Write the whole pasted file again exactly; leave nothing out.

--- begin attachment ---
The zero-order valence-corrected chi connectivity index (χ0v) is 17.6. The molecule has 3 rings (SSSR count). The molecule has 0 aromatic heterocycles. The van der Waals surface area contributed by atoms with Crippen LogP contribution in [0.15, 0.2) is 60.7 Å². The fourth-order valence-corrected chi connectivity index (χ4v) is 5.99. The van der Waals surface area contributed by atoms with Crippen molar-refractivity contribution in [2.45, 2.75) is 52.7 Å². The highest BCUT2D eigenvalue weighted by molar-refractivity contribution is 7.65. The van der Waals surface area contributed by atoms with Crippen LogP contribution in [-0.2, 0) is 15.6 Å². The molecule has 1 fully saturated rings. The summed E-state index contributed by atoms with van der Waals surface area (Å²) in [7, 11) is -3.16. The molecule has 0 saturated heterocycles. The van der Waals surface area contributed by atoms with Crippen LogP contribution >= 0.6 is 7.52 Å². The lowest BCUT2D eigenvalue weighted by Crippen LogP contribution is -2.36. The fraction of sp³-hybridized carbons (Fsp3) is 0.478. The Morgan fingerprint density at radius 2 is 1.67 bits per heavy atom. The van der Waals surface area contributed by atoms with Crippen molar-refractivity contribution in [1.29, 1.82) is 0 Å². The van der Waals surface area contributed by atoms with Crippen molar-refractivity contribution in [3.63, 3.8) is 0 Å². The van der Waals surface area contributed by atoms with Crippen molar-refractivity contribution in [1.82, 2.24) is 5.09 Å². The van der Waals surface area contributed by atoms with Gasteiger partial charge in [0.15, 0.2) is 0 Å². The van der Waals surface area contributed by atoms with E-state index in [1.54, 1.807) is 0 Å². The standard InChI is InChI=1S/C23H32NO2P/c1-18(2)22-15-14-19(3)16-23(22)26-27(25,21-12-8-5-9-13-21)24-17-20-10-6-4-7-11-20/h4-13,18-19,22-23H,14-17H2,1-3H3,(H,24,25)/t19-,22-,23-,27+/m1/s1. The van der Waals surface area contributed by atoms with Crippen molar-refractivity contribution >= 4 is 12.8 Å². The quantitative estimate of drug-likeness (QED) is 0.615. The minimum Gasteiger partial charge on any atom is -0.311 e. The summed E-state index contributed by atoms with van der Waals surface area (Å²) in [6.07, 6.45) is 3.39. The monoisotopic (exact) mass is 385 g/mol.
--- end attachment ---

The zero-order valence-corrected chi connectivity index (χ0v) is 17.6. The molecule has 3 rings (SSSR count). The molecule has 0 aromatic heterocycles. The van der Waals surface area contributed by atoms with Crippen LogP contribution in [0.15, 0.2) is 60.7 Å². The fourth-order valence-corrected chi connectivity index (χ4v) is 5.99. The van der Waals surface area contributed by atoms with Crippen molar-refractivity contribution in [2.45, 2.75) is 52.7 Å². The highest BCUT2D eigenvalue weighted by molar-refractivity contribution is 7.65. The van der Waals surface area contributed by atoms with Crippen LogP contribution in [-0.2, 0) is 15.6 Å². The molecule has 1 fully saturated rings. The summed E-state index contributed by atoms with van der Waals surface area (Å²) in [7, 11) is -3.16. The molecule has 0 saturated heterocycles. The van der Waals surface area contributed by atoms with Crippen LogP contribution >= 0.6 is 7.52 Å². The lowest BCUT2D eigenvalue weighted by Crippen LogP contribution is -2.36. The fraction of sp³-hybridized carbons (Fsp3) is 0.478. The Morgan fingerprint density at radius 2 is 1.67 bits per heavy atom. The van der Waals surface area contributed by atoms with Crippen molar-refractivity contribution in [1.29, 1.82) is 0 Å². The van der Waals surface area contributed by atoms with Crippen molar-refractivity contribution in [3.63, 3.8) is 0 Å². The van der Waals surface area contributed by atoms with Crippen molar-refractivity contribution in [1.82, 2.24) is 5.09 Å². The van der Waals surface area contributed by atoms with Gasteiger partial charge in [0.15, 0.2) is 0 Å². The van der Waals surface area contributed by atoms with E-state index in [1.54, 1.807) is 0 Å². The standard InChI is InChI=1S/C23H32NO2P/c1-18(2)22-15-14-19(3)16-23(22)26-27(25,21-12-8-5-9-13-21)24-17-20-10-6-4-7-11-20/h4-13,18-19,22-23H,14-17H2,1-3H3,(H,24,25)/t19-,22-,23-,27+/m1/s1. The van der Waals surface area contributed by atoms with Crippen molar-refractivity contribution >= 4 is 12.8 Å². The quantitative estimate of drug-likeness (QED) is 0.615. The minimum Gasteiger partial charge on any atom is -0.311 e. The summed E-state index contributed by atoms with van der Waals surface area (Å²) in [6.07, 6.45) is 3.39. The monoisotopic (exact) mass is 385 g/mol.